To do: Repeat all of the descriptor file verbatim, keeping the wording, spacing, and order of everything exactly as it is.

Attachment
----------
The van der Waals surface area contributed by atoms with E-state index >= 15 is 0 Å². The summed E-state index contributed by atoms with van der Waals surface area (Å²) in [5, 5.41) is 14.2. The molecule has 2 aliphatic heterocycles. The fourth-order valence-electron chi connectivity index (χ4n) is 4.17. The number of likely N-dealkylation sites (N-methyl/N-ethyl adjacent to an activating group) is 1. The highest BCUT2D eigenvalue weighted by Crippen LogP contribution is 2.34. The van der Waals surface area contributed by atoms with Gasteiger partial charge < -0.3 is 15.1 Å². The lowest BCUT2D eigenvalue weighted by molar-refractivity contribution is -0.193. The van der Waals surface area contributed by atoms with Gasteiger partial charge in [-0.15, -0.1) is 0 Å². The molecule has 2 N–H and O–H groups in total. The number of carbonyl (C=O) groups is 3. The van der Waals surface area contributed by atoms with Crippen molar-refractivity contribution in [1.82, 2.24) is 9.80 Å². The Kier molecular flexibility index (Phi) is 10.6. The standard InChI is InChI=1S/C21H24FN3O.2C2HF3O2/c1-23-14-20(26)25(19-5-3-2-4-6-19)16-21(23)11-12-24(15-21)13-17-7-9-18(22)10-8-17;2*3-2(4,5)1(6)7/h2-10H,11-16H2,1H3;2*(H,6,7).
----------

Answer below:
The van der Waals surface area contributed by atoms with E-state index >= 15 is 0 Å². The summed E-state index contributed by atoms with van der Waals surface area (Å²) in [5, 5.41) is 14.2. The molecule has 2 aliphatic heterocycles. The fourth-order valence-electron chi connectivity index (χ4n) is 4.17. The number of likely N-dealkylation sites (N-methyl/N-ethyl adjacent to an activating group) is 1. The highest BCUT2D eigenvalue weighted by Crippen LogP contribution is 2.34. The van der Waals surface area contributed by atoms with Gasteiger partial charge < -0.3 is 15.1 Å². The lowest BCUT2D eigenvalue weighted by molar-refractivity contribution is -0.193. The van der Waals surface area contributed by atoms with Gasteiger partial charge in [-0.15, -0.1) is 0 Å². The molecule has 2 N–H and O–H groups in total. The number of carbonyl (C=O) groups is 3. The van der Waals surface area contributed by atoms with Crippen molar-refractivity contribution in [1.82, 2.24) is 9.80 Å². The Kier molecular flexibility index (Phi) is 10.6. The standard InChI is InChI=1S/C21H24FN3O.2C2HF3O2/c1-23-14-20(26)25(19-5-3-2-4-6-19)16-21(23)11-12-24(15-21)13-17-7-9-18(22)10-8-17;2*3-2(4,5)1(6)7/h2-10H,11-16H2,1H3;2*(H,6,7).